Indian reservation suicide outreach program to end


Associated Press

PINE RIDGE, S.D. (AP) - The only suicide prevention outreach program on a South Dakota Indian reservation where at least 15 young people have killed themselves this year will end in December due to lack of funding, a tribal spokesman said Friday.

The federal grant that funding the program on the Pine Ridge reservation isn’t being renewed due to a problem with the application, Kevin Steele, spokesman for the Oglala Sioux Tribe, told The Associated Press.

The program has cost about $480,000 per year for three years. The money helped pay for outreach workers responding to emergency suicide calls.

Donna Salomon, the tribe’s legislative liaison, said the tribe will seek reconsideration on the funding but has no backup plan for dealing with the reservation’s suicide problem.

Suicide has been a persistent problem on the reservation, but a string of suicides among adolescents has shaken the impoverished community.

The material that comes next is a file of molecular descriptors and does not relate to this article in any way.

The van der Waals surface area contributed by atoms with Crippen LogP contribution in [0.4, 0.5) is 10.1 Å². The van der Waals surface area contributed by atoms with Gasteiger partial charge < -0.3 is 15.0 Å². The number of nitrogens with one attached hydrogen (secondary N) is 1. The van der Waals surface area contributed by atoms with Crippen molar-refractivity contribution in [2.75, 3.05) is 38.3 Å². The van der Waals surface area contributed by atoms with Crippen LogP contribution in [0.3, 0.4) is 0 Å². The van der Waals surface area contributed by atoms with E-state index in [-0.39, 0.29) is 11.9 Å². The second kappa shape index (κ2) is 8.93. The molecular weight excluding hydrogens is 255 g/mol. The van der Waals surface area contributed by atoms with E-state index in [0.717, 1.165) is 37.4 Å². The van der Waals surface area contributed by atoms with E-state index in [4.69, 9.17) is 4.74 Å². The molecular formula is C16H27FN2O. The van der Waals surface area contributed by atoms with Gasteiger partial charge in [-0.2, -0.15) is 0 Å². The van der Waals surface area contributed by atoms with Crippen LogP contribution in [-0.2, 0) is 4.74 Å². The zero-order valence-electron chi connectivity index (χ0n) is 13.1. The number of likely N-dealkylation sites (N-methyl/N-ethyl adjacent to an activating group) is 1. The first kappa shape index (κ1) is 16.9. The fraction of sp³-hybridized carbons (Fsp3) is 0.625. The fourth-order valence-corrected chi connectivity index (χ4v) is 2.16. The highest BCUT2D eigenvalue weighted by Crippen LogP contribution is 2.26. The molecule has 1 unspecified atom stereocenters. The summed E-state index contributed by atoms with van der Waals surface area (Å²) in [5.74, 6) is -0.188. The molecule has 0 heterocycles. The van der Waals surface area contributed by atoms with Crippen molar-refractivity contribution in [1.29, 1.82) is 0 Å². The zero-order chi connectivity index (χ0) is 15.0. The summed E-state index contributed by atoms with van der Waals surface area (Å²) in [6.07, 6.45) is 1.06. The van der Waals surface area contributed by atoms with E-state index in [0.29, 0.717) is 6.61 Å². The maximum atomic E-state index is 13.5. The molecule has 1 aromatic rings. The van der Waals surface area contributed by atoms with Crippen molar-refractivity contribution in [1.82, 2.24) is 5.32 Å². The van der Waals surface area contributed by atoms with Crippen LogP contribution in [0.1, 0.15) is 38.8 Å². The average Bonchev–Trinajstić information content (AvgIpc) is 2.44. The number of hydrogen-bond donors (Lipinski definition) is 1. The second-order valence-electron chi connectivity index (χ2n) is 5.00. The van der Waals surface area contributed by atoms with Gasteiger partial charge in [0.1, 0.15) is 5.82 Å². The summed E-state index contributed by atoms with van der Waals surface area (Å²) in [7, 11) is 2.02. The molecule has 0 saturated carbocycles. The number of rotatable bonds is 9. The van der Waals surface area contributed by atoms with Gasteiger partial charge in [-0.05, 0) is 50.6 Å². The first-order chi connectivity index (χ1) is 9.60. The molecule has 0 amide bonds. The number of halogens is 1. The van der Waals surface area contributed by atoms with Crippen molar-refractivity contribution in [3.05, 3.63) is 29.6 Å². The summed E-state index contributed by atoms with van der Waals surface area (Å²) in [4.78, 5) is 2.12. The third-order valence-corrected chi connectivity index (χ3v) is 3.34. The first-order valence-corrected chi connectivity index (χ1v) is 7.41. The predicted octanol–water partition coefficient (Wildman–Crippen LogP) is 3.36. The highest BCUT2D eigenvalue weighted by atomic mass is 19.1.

Tribal leaders, school officials, students and parents point to a host of problems, including bullying on social media and at school, troubled family lives and a sense of hopelessness due to lack of economic opportunities and high unemployment rates.

Somewhere between 16,000 and 40,000 members of the Oglala Sioux Tribe live on the reservation, which was the site of the Wounded Knee massacre, in which the 7th Cavalry slaughtered about 300 tribe members in 1890. At over 2 million acres, the reservation is among the nation’s largest. It includes the county with the highest poverty rate in the U.S., and some of the worst rates of alcoholism and drug abuse, violence and unemployment.

Nearly 1,000 suicide attempts were recorded on the reservation between 2004 and 2013.

Most people live in clusters of mobile homes, some so dilapidated that the insulation is visible from outside. At night, trailers are surrounded by seven or eight rusting cars for the 20 or 25 people living inside.

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